These cars have taken the place of some soldiers on the front lines, preventing them from possibly facing gunfire or confrontations. "By removing the people from the front line, actually you are saving lives," Guterman said.
When asked if the vehicles are outfitted with weapons, Guterman said, "No comment."
The computer system used by the autonomous cars is designed to act like two people. "One is the driver and the other is looking around, and they're connected to one another," Guterman said. The midlevel processing systems that gather data from surveillance cameras works with the upper-level systems to decide whether or not to stop and check out something suspicious, he added.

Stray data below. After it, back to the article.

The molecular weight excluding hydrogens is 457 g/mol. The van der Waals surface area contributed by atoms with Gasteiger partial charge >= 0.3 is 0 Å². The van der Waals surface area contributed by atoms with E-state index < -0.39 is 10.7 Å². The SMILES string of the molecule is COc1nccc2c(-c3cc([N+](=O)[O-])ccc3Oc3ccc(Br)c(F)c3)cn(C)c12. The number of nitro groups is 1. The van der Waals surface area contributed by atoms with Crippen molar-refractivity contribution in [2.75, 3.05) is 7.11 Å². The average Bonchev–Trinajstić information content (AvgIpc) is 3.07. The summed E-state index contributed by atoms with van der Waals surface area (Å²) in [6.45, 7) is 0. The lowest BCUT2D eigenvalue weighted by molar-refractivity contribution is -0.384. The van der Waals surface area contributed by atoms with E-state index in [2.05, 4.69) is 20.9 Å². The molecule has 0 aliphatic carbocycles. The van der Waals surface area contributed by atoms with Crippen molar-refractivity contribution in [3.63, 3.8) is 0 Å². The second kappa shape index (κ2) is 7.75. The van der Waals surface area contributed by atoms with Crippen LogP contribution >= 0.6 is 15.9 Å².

The cars are usually fully autonomous, running on their own after being programmed to patrol in a certain area, said Gabi Davidson, vice president of marketing at G-NIUS. Occasionally, however, they require further input from remote operators, such as when they run into an unforeseen obstacles or scenario, he added.